ILLINOIS WILD FLOWERS is a representative, though not complete, collection of photographs of our native wild flowers, most of which were made by Doctor John Voss. They are arranged according to season, beginning with the opening of the earliest flowers in the year - a period which may be winter one day and spring the next, yet is neither. Then come the abundant flowers of the spring woods and swamps. This is the first peak of abundant bloom; during the blossoming season there are several such peaks. By early June there is a waning. The early flowers are past; they are making seeds, storing food in roots and bulbs; the leaves in many are turning yellow. By June, flowers are coming to fields and roadsides and there are few or none to be. found in woods where shade is deep.
During the summer the majority of flowers bloom in the broad and sunny places. The sandy wastes, the swamps, the uplands, the fields, the roadsides, all have flowers. A peak of bloom comes in mid-summer, then it wanes, then rises to a climax in late August and September when the flowers of the prairie roadsides are at their best. The forests now have their second great hurst of bloom as the woodland goldenrods, asters, snakeroots, Joe-pye weed, bellflower, and many others blossom. Then the season wanes, yet blossoming does not entirely cease, until the weather is below freezing. The unquenchable chickweed may be found in bloom at any month in the year. The witch hazel blooms in September, October, and November as the last spectacular flower of the year.
The flowers which are found from one end of Illinois to the other cover a distance of about four hundred miles. This stretch of latitude is equivalent to that lying between Portsmouth, New Hampshire, and Portsmouth, Virginia, and the plants vary almost as much as those growing from New Hampshire to Virginia. Illinois has northern wild flowers; it has southern wild flowers; it has flowers from the western plains; flowers native to the east. The combination is unique; no other state can claim the exact mixture and resultant magnificence in wild flowers. Its flowers are as individual and as much a part of the character of Illinois as the trees, cities, farms, and animals of the Prairie State.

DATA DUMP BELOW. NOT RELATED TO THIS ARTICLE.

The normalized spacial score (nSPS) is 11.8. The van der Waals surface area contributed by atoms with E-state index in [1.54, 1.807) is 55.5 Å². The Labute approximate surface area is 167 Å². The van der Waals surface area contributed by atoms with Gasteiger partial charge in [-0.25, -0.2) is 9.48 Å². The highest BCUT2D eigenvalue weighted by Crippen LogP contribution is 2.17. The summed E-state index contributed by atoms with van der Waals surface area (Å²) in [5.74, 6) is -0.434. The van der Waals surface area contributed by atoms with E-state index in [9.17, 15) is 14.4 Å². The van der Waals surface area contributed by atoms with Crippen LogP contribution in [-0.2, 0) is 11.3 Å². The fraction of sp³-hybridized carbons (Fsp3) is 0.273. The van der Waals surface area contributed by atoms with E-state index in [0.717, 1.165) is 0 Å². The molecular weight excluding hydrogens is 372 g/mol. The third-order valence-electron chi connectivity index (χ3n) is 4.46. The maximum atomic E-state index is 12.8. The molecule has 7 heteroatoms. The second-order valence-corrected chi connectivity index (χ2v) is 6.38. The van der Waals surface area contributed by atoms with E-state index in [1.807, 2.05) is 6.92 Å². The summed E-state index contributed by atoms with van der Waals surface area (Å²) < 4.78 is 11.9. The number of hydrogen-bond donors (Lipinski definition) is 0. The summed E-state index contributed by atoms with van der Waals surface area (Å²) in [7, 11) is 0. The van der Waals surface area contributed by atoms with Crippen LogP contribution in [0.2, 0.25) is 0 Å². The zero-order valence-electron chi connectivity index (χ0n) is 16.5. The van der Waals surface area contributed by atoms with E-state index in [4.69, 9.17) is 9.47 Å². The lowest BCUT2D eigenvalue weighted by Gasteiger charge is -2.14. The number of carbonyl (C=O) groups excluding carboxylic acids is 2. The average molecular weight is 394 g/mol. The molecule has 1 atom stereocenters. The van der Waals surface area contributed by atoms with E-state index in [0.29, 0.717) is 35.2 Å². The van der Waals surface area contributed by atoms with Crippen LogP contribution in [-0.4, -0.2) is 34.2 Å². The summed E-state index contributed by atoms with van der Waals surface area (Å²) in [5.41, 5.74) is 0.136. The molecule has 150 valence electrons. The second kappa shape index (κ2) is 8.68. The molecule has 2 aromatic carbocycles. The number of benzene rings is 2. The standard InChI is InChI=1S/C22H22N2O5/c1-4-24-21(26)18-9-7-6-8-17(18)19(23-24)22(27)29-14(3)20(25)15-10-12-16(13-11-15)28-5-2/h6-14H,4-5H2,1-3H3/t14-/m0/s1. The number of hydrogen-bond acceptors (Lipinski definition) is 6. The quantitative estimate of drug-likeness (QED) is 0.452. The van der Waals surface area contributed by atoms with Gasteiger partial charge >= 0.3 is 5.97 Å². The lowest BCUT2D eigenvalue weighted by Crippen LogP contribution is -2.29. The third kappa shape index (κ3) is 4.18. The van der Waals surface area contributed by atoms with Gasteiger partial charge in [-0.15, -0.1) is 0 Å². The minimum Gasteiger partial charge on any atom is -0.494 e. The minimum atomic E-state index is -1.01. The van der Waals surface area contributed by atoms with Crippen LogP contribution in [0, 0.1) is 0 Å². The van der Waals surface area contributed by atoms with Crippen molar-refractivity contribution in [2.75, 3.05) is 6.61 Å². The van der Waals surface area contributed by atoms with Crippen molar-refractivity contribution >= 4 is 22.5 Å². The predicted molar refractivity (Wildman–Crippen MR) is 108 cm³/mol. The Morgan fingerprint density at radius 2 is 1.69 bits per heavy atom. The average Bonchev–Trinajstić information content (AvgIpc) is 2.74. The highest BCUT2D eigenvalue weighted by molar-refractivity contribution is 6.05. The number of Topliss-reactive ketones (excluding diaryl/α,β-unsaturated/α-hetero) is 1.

"Illinois Wild Flowers" was made possible through the kindness and assistance of Doctor George D. Fuller, whose critical comments and additions to the manuscript are highly valued; Doctor Blanche McAvoy, Illinois State Normal University, for reading and criticizing a portion of the manuscript; Doctor Glen Winterringer, assistant botanist at the Illinois State Museum for help in identifying plants; Herman Eifert for assistance in collecting additional plants to be photographed; and to photographers Russell Carter (on pp. 54, 131, 177, 185, 192, 208, 209, 221, 226, 230); Charles Hodge (on pp. 54, 131, 208); Gilbert Wright (on pp. 228, 233); and V. S. Eifert (on pp. 29, 57, 121, 167, 179, 184, 194, 196, 197, 202, 203, 210, 216, 219, 220, 222, 223, 224, 225, 227, 231, 232, 234, 235, 236) for additions to John Voss's collect ion to fill gaps in the seasonal sequence. To all of these and more, the author and the Illinois State Museum offer grateful thanks.
Because the flowers in this hook appear according to season and time of bloom, a check list of plants found here, arranged according to families in the Flora of Illinois by G. N. Jones, is included (pp. 238-245) for those familiar with their scientific names.
Virginia S. Eifert Springfield 1 April 1951.